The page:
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Effects of Korean red ginseng extracts on neural tube defects and impairment of social interaction induced by prenatal exposure to valproic acid

Kim, Pitna, Park, Jin Hee, Kwon, Kyoung Ja, Kim, Ki Chan, Kim, Hee Jin, Lee, Jong Min, Kim, Hahn Young, Han, Seol-Heui, Shin, Chan Young
Food and chemical toxicology 2013 v.51 pp. 288-296
Oriental traditional medicine, Panax, adverse effects, autism, dose response, humans, locomotion, medicinal plants, models, nervous system, neural tube defects, patients, phenotype, progeny, rats, tea, toxicology, valproic acid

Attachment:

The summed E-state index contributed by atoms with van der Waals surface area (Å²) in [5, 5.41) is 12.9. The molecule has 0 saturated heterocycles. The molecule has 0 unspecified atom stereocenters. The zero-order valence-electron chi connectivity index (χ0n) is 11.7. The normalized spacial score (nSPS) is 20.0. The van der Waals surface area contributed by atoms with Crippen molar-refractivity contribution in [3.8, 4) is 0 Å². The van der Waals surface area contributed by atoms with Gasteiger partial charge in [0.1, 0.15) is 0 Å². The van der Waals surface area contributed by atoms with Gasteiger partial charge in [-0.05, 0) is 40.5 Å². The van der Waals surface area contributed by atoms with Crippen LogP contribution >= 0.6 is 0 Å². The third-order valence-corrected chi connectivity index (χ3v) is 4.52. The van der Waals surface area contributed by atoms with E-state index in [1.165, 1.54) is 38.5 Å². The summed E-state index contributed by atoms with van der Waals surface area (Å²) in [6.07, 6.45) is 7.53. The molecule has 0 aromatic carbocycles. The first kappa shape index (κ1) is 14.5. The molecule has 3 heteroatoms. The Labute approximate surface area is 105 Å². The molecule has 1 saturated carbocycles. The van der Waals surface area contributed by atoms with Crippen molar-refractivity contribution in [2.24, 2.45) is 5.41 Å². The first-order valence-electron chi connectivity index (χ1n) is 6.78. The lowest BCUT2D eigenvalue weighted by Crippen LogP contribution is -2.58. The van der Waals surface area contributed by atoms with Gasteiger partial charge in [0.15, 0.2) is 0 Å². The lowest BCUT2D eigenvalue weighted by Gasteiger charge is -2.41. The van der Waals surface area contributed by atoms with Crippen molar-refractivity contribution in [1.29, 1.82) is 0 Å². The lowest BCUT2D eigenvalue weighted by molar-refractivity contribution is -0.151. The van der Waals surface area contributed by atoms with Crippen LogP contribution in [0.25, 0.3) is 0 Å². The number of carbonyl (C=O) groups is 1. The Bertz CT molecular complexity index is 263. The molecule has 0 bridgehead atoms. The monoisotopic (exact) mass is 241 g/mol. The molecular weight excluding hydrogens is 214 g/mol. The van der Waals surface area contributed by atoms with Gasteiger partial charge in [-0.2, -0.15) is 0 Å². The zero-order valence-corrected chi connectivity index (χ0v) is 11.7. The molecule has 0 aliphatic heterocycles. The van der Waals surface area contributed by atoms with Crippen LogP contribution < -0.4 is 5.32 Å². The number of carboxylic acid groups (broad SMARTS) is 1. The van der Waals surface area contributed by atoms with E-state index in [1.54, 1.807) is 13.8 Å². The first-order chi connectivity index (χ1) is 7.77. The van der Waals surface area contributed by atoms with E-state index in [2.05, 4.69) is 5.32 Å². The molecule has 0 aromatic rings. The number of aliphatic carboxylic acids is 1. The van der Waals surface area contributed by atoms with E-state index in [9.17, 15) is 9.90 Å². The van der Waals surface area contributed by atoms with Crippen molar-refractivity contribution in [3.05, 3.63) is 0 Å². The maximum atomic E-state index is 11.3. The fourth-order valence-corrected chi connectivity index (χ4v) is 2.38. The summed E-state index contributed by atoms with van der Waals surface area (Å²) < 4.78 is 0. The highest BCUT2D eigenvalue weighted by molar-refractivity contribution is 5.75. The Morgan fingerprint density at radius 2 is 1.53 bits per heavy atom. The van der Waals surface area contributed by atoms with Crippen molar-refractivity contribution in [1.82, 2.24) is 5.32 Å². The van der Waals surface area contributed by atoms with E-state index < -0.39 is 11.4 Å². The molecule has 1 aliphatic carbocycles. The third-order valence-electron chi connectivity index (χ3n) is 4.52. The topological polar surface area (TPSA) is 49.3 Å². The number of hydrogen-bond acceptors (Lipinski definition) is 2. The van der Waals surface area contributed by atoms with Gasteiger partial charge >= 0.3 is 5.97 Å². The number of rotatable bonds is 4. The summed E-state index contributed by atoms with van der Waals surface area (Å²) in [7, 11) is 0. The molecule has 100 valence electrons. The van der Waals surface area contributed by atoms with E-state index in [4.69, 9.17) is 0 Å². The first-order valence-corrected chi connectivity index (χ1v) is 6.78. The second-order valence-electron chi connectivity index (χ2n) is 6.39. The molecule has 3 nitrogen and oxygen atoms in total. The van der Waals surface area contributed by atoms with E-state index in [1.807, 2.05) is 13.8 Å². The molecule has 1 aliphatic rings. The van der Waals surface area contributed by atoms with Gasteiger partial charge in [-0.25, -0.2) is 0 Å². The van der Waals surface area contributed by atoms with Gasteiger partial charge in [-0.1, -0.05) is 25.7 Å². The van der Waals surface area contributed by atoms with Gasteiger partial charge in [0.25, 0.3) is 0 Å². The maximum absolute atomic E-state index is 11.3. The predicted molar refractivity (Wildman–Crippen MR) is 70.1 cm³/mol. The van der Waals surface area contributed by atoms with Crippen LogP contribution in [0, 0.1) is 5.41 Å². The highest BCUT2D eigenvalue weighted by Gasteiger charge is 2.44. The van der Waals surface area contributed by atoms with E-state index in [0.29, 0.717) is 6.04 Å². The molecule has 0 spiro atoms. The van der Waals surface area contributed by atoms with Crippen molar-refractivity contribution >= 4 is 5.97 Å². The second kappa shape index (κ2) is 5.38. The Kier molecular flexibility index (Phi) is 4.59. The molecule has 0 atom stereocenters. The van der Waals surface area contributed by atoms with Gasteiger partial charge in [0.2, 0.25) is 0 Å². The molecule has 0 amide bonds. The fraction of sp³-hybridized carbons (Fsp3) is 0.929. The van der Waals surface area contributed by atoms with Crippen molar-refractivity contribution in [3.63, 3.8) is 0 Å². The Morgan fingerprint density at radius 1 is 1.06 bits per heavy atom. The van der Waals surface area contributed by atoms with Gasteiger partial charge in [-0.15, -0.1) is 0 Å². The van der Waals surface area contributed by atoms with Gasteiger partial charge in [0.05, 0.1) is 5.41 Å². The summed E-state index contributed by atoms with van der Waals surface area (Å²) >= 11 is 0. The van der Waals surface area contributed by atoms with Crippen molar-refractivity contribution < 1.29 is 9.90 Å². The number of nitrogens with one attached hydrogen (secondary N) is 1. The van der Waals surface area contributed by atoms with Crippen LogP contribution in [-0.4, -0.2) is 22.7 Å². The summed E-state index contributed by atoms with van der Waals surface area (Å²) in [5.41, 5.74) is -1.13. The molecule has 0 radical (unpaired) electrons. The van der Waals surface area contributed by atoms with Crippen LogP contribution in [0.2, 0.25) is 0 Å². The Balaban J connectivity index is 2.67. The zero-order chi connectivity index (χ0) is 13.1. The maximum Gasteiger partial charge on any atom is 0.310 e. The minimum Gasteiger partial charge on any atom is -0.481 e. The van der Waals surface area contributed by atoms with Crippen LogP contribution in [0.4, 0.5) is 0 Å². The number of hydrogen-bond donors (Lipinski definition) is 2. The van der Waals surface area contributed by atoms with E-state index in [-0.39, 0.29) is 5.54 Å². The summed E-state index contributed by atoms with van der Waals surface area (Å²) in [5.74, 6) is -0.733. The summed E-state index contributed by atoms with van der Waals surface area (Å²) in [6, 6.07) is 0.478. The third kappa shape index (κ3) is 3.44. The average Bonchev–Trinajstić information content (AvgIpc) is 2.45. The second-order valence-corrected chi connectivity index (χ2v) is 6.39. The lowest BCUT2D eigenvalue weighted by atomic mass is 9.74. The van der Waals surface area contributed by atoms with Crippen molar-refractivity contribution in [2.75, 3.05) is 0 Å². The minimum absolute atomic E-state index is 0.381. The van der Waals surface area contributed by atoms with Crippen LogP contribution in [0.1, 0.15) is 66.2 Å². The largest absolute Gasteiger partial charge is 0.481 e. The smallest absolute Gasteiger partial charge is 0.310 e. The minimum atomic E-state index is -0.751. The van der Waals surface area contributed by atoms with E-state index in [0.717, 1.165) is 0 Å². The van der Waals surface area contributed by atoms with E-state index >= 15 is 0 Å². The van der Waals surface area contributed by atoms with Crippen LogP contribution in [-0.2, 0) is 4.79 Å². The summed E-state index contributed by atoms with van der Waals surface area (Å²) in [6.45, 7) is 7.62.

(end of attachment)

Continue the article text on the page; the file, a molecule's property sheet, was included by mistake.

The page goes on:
Ginseng is one of the most widely used medicinal plants, which belongs to the genus Panax. Compared to uncured white ginseng, red ginseng has been generally regarded to produce superior pharmacological effects with lesser side/adverse effects, which made it popular in a variety of formulation from tea to oriental medicine. Using the prenatal valproic acid (VPA)-injection model of autism spectrum disorder (ASD) in rats, which produces social impairrment and altered seizure susceptibility as in human ASD patients as well as mild neural tube defects like crooked tail phenotype, we examined whether chronic administration of red ginseng extract may rescue the social impairment and crooked tail phenotype in prenatally VPA-exposed rat offspring. VPA-induced impairment in social interactions tested using sociability and social preference paradigms as well as crooked tail phenotypes were significantly improved by administration of Korean red ginseng (KRG) in a dose dependent manner. Rat offspring prenatally exposed to VPA showed higher sensitivity to electric shock seizure and increased locomotor activity in open-field test. KRG treatment reversed abnormal locomotor activity and sensitivity to electric shock to control level. These results suggest that KRG may modulate neurobehavioral and structural organization of nervous system adversely affected by prenatal exposure to VPA.